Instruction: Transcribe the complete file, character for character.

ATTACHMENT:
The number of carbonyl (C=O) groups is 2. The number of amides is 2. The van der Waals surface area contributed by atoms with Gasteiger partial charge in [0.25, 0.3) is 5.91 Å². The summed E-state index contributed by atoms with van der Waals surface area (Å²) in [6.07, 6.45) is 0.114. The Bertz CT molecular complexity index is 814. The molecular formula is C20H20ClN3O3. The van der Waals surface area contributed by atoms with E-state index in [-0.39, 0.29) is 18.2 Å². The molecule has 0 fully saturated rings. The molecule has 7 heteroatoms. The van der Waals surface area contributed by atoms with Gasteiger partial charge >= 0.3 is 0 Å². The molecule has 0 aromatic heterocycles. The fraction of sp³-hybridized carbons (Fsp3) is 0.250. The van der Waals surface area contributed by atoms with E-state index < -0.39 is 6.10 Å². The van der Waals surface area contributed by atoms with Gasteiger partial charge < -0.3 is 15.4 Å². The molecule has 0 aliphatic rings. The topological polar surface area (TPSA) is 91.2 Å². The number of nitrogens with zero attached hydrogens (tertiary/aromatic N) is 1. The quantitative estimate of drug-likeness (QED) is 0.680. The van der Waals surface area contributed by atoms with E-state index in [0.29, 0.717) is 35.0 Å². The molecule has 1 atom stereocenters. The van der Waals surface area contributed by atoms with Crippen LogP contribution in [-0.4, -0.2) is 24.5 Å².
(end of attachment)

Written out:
The number of carbonyl (C=O) groups is 2. The number of amides is 2. The van der Waals surface area contributed by atoms with Gasteiger partial charge in [0.25, 0.3) is 5.91 Å². The summed E-state index contributed by atoms with van der Waals surface area (Å²) in [6.07, 6.45) is 0.114. The Bertz CT molecular complexity index is 814. The molecular formula is C20H20ClN3O3. The van der Waals surface area contributed by atoms with E-state index in [-0.39, 0.29) is 18.2 Å². The molecule has 0 fully saturated rings. The molecule has 7 heteroatoms. The van der Waals surface area contributed by atoms with Gasteiger partial charge >= 0.3 is 0 Å². The molecule has 0 aromatic heterocycles. The fraction of sp³-hybridized carbons (Fsp3) is 0.250. The van der Waals surface area contributed by atoms with E-state index < -0.39 is 6.10 Å². The van der Waals surface area contributed by atoms with Gasteiger partial charge < -0.3 is 15.4 Å². The molecule has 0 aliphatic rings. The topological polar surface area (TPSA) is 91.2 Å². The number of nitrogens with zero attached hydrogens (tertiary/aromatic N) is 1. The quantitative estimate of drug-likeness (QED) is 0.680. The van der Waals surface area contributed by atoms with E-state index in [0.29, 0.717) is 35.0 Å². The molecule has 1 atom stereocenters. The van der Waals surface area contributed by atoms with Crippen LogP contribution in [-0.4, -0.2) is 24.5 Å².